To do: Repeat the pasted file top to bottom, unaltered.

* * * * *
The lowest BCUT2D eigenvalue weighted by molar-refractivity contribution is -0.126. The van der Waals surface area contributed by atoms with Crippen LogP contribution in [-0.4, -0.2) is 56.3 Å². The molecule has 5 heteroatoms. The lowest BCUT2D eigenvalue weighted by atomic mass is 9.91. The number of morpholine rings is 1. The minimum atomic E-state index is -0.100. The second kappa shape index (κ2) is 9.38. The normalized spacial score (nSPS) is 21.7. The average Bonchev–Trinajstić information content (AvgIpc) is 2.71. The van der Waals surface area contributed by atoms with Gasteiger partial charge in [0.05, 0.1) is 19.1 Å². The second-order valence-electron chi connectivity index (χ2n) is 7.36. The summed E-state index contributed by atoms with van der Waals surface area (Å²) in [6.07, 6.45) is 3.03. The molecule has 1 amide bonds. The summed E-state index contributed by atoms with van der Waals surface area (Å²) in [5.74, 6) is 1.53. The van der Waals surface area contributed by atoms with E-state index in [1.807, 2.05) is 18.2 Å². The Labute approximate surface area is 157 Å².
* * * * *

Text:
The lowest BCUT2D eigenvalue weighted by molar-refractivity contribution is -0.126. The van der Waals surface area contributed by atoms with Crippen LogP contribution in [-0.4, -0.2) is 56.3 Å². The molecule has 5 heteroatoms. The lowest BCUT2D eigenvalue weighted by atomic mass is 9.91. The number of morpholine rings is 1. The minimum atomic E-state index is -0.100. The second kappa shape index (κ2) is 9.38. The normalized spacial score (nSPS) is 21.7. The average Bonchev–Trinajstić information content (AvgIpc) is 2.71. The van der Waals surface area contributed by atoms with Gasteiger partial charge in [0.05, 0.1) is 19.1 Å². The second-order valence-electron chi connectivity index (χ2n) is 7.36. The summed E-state index contributed by atoms with van der Waals surface area (Å²) in [6.07, 6.45) is 3.03. The molecule has 1 amide bonds. The summed E-state index contributed by atoms with van der Waals surface area (Å²) in [5.74, 6) is 1.53. The van der Waals surface area contributed by atoms with E-state index in [1.807, 2.05) is 18.2 Å². The Labute approximate surface area is 157 Å².